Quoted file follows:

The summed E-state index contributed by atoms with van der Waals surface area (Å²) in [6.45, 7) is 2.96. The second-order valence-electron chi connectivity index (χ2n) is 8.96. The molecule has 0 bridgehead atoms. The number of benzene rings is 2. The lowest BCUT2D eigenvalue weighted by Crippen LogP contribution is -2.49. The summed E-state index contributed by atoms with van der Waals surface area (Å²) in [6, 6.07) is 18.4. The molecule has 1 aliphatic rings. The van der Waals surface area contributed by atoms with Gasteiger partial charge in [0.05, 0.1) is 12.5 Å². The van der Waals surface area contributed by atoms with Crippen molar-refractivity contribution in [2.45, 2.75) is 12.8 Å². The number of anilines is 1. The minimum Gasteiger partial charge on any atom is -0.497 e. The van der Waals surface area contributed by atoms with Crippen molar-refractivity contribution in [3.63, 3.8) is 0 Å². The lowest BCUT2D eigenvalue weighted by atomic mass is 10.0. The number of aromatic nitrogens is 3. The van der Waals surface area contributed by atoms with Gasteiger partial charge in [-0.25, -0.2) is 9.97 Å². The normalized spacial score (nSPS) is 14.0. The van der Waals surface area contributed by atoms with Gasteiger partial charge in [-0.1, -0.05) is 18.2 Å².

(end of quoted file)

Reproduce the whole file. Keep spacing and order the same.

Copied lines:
The summed E-state index contributed by atoms with van der Waals surface area (Å²) in [6.45, 7) is 2.96. The second-order valence-electron chi connectivity index (χ2n) is 8.96. The molecule has 0 bridgehead atoms. The number of benzene rings is 2. The lowest BCUT2D eigenvalue weighted by Crippen LogP contribution is -2.49. The summed E-state index contributed by atoms with van der Waals surface area (Å²) in [6, 6.07) is 18.4. The molecule has 1 aliphatic rings. The van der Waals surface area contributed by atoms with Gasteiger partial charge in [0.05, 0.1) is 12.5 Å². The van der Waals surface area contributed by atoms with Crippen molar-refractivity contribution in [2.45, 2.75) is 12.8 Å². The number of anilines is 1. The minimum Gasteiger partial charge on any atom is -0.497 e. The van der Waals surface area contributed by atoms with Crippen molar-refractivity contribution in [3.63, 3.8) is 0 Å². The lowest BCUT2D eigenvalue weighted by atomic mass is 10.0. The number of aromatic nitrogens is 3. The van der Waals surface area contributed by atoms with Gasteiger partial charge in [-0.25, -0.2) is 9.97 Å². The normalized spacial score (nSPS) is 14.0. The van der Waals surface area contributed by atoms with Gasteiger partial charge in [-0.1, -0.05) is 18.2 Å².